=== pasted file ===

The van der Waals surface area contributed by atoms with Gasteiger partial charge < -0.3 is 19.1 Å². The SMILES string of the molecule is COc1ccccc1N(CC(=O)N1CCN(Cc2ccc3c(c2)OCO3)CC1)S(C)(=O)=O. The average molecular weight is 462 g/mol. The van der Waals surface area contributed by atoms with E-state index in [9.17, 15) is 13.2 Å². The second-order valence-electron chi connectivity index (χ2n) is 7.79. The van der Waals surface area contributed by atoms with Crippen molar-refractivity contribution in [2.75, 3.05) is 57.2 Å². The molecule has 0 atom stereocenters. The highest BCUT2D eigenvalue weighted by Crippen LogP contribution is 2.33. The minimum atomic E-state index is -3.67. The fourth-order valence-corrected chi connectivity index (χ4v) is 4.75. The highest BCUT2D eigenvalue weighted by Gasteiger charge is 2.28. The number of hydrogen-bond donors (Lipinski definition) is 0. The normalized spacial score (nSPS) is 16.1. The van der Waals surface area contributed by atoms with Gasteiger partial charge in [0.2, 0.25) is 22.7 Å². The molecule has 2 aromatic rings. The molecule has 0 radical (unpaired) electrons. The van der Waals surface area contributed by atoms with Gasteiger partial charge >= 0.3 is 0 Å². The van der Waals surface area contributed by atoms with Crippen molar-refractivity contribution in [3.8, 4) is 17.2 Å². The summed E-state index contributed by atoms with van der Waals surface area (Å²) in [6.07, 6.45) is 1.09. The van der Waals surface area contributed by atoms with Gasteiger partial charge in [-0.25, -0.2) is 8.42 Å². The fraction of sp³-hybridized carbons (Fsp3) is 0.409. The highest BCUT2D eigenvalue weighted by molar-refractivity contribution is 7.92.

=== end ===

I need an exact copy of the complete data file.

The van der Waals surface area contributed by atoms with Gasteiger partial charge < -0.3 is 19.1 Å². The SMILES string of the molecule is COc1ccccc1N(CC(=O)N1CCN(Cc2ccc3c(c2)OCO3)CC1)S(C)(=O)=O. The average molecular weight is 462 g/mol. The van der Waals surface area contributed by atoms with E-state index in [9.17, 15) is 13.2 Å². The second-order valence-electron chi connectivity index (χ2n) is 7.79. The van der Waals surface area contributed by atoms with Crippen molar-refractivity contribution in [2.75, 3.05) is 57.2 Å². The molecule has 0 atom stereocenters. The highest BCUT2D eigenvalue weighted by Crippen LogP contribution is 2.33. The minimum atomic E-state index is -3.67. The fourth-order valence-corrected chi connectivity index (χ4v) is 4.75. The highest BCUT2D eigenvalue weighted by Gasteiger charge is 2.28. The number of hydrogen-bond donors (Lipinski definition) is 0. The normalized spacial score (nSPS) is 16.1. The van der Waals surface area contributed by atoms with Gasteiger partial charge in [0.2, 0.25) is 22.7 Å². The molecule has 2 aromatic rings. The molecule has 0 radical (unpaired) electrons. The van der Waals surface area contributed by atoms with Gasteiger partial charge >= 0.3 is 0 Å². The van der Waals surface area contributed by atoms with Crippen molar-refractivity contribution in [3.8, 4) is 17.2 Å². The summed E-state index contributed by atoms with van der Waals surface area (Å²) in [6.07, 6.45) is 1.09. The van der Waals surface area contributed by atoms with Gasteiger partial charge in [-0.25, -0.2) is 8.42 Å². The fraction of sp³-hybridized carbons (Fsp3) is 0.409. The highest BCUT2D eigenvalue weighted by molar-refractivity contribution is 7.92.